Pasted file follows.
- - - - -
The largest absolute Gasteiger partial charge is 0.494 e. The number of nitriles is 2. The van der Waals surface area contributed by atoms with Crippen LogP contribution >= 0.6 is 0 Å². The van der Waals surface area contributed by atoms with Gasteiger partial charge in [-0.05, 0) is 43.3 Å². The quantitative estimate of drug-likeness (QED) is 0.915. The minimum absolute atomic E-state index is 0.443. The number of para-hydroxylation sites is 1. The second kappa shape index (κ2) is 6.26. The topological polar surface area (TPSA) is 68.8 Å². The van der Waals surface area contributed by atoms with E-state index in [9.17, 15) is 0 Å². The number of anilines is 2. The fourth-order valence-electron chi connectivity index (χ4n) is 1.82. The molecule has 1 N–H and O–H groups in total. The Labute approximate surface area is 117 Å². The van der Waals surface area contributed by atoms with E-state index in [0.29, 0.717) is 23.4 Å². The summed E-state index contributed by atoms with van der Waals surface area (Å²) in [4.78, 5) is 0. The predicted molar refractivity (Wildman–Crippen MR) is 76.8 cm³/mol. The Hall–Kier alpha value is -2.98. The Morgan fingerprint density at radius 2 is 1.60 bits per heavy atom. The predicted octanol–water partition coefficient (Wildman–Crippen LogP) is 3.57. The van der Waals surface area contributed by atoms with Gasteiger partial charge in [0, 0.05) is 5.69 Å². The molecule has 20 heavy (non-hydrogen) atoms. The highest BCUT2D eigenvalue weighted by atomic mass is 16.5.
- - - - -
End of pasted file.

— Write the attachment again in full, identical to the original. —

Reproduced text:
The largest absolute Gasteiger partial charge is 0.494 e. The number of nitriles is 2. The van der Waals surface area contributed by atoms with Crippen LogP contribution >= 0.6 is 0 Å². The van der Waals surface area contributed by atoms with Gasteiger partial charge in [-0.05, 0) is 43.3 Å². The quantitative estimate of drug-likeness (QED) is 0.915. The minimum absolute atomic E-state index is 0.443. The number of para-hydroxylation sites is 1. The second kappa shape index (κ2) is 6.26. The topological polar surface area (TPSA) is 68.8 Å². The van der Waals surface area contributed by atoms with E-state index in [9.17, 15) is 0 Å². The number of anilines is 2. The fourth-order valence-electron chi connectivity index (χ4n) is 1.82. The molecule has 1 N–H and O–H groups in total. The Labute approximate surface area is 117 Å². The van der Waals surface area contributed by atoms with E-state index in [0.29, 0.717) is 23.4 Å². The summed E-state index contributed by atoms with van der Waals surface area (Å²) in [4.78, 5) is 0. The predicted molar refractivity (Wildman–Crippen MR) is 76.8 cm³/mol. The Hall–Kier alpha value is -2.98. The Morgan fingerprint density at radius 2 is 1.60 bits per heavy atom. The predicted octanol–water partition coefficient (Wildman–Crippen LogP) is 3.57. The van der Waals surface area contributed by atoms with Gasteiger partial charge in [0, 0.05) is 5.69 Å². The molecule has 20 heavy (non-hydrogen) atoms. The highest BCUT2D eigenvalue weighted by atomic mass is 16.5.